Marrin linked up with a new business partner and rebranded the company in 2014.
“Even though we had been in business for 20 years, we needed to almost start over. And so we did. We started fresh,” Marrin said. He hopes his involvement with the six-pack will help attract the investment opportunities he’s been looking for to take Marrin’s Mooving to the next level.
Chris Brunner, CEO of In Demand Real Estate Services, has been pursuing angel investors for a while, but said many are interested exclusively in tech companies. Another member of this six-pack, Brunner said the investment crowdfunding model is appealing because he doesn’t want to give up equity in his own company.
“I took a VETToCEO class online, and wrote to John [Panaccione] and presented a business plan,” he said. “I got into business when I was still in the military — real estate wasn’t it, but I got in the real estate game when I bought my first house.”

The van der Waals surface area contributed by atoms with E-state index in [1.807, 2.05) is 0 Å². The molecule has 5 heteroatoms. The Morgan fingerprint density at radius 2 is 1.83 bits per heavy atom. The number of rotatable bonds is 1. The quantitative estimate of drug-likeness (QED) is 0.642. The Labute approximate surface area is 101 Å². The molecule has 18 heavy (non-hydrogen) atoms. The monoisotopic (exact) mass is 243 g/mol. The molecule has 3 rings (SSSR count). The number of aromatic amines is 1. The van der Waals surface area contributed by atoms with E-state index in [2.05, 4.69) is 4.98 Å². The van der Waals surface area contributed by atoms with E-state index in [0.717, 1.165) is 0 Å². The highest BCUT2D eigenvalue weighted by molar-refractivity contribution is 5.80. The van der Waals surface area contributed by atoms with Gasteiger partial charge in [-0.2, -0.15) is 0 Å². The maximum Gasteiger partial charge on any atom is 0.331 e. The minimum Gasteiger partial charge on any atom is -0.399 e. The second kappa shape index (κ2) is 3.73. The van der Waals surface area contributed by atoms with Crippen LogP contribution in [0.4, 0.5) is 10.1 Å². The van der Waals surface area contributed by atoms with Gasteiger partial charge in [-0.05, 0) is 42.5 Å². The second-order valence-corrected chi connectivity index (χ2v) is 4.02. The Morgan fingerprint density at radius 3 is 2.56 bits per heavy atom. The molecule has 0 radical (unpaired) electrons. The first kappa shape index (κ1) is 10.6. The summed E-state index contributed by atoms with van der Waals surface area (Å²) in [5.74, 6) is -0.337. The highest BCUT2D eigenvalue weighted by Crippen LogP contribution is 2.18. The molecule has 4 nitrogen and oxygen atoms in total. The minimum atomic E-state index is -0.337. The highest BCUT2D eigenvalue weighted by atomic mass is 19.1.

Brunner comes from a military family and served in the Marines for 20 years. Upon retiring, he earned his B.A. in business administration and is currently pursuing an MBA. His vision for In Demand Real Estate Services is simple — deliver honest honest service to every one of his customers. He said there’s nothing more aggravating as a customer than having to call dozens of different places to get all the things on your list checked off. In Demand offers a multitude of in-house real estate and home services with set prices.